The Catholic Thing
Flourish. Exeunt Omnes. Print E-mail
By Ralph McInerny   
Tuesday, 03 November 2009

I have had occasion to mention before my boyhood friend who, when asked what he thought of the end of the world, answered, “Which end?”

People of my vintage have been inhabiting an eschatological age since childhood. Remember the Doomsday Clock that, like all the clocks in High Noon, was ticking toward disaster, in its case nuclear disaster? There is probably more danger from nuclear weapons now than there ever was, but I haven’t heard recently about the Doomsday Clock. Perhaps because it is more difficult to blame the danger on us.

“On the Beach” was once a favorite movie of mine and I watched it again and again. It is set in Australia where the deadly clouds produced by a nuclear exchange had yet to reach. We have a cast that is under a certain death threat. What to do? The answers are several – suicide, one last fling, Fred Astaire realizes his lifelong fantasy of driving a racing car. Gregory Peck heads back to San Francisco in his nuclear submarine, just to see what happened. Are there survivors? A strange radio signal suggests there are. There aren’t.

When all hope is gone, there is simply the end. The pyrotechnics of recent end-times movies are able to create vast scenarios of destruction, cities swept away by rising oceans or their buildings going up like a firework display. Colliding planets, the solar system out of control – whence this appetite for the end of it all?

Of course there is much propaganda afoot in all this. Stop using hair spray and all will be well. Decrease your carbon footprint and we may survive. That has been the note of most gloom-and-doom scenarios, namely, that cosmic disaster will come as a result of man’s activities. Perhaps. But not if there is the suggestion that without those activities the cosmos would simply go on and on, enjoying an Aristotelian eternity.

In a few weeks we shall be hearing again the Gospel account of the end times which rounds off the liturgical year. It is a given of Christianity that this earth and these heavens are of finite duration, that some time, though we know neither the day nor the hour, they shall cease to be and with them whatever portion of the human race is then alive. Are we to blame for this?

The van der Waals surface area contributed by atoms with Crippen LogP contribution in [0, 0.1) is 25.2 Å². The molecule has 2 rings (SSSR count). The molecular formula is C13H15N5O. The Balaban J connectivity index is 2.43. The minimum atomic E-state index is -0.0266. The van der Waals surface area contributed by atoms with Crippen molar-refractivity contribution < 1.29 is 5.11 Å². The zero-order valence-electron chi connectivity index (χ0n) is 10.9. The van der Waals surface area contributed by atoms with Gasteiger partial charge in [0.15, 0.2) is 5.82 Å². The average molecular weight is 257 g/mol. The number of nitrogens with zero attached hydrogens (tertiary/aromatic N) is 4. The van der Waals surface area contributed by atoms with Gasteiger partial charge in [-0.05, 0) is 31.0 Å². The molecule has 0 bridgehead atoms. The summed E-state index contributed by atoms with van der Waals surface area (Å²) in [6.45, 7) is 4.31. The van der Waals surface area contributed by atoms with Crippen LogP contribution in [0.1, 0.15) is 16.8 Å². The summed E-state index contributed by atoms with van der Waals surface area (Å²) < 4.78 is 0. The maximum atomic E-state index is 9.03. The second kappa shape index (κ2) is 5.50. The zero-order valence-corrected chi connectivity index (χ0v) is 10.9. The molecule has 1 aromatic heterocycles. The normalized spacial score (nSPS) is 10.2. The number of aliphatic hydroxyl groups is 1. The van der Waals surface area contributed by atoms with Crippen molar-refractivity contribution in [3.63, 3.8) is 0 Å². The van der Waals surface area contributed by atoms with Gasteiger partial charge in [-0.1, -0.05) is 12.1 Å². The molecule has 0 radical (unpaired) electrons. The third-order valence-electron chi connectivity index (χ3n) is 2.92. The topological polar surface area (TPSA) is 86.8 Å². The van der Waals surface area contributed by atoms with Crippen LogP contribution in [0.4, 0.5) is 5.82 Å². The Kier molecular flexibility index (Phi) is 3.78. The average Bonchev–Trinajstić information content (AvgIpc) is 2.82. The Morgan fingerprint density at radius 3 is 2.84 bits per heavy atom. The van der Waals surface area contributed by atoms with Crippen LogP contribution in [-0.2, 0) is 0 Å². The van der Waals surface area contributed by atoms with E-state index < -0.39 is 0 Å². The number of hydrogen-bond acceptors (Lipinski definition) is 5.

Perhaps in a way we are. Without Original Sin, man’s deathless destiny would have been earthbound. The promise of a new heaven and a new earth, the heavenly Jerusalem, would seem tied up with God’s merciful remedy for sin: we will receive so much more than we lost. We may see here the basis for the ultimate passing away of the world as we know it.

It has been said that each death represents the end of the world for the deceased, but that does not have the dramatic impact of the whole shebang ending at once, breaking into our daily routines, the hopes of expectant mothers, writing finis to them all. But the comparison with individual deaths prior to this grand finale is useful.

For the believer, death is not the end. The prophets and the psalmist chide their addressees for failing to hold to the immortality of the soul. And there is St. Paul’s somber reminder that if Christ is not risen our faith is in vain and we are the most miserable of men. The end times are not described in pleasant terms, and we read that the time will be shortened for the sake of the elect. But the culminating event will be the arrival of Christ, come back as he went at the Ascension, and our lives will be appraised both justly and mercifully.

Universalists, as they are called, hold that in the end all men are reconciled with God and enter the New Jerusalem. One can appreciate the sentiment, but there is no Scriptural warrant for it. And we remember the harrowing view of hell granted to the seers of Fatima. I recently read Gerard Manley Hopkins sermon on hell, a sobering experience. Fear of the Lord is the beginning of wisdom.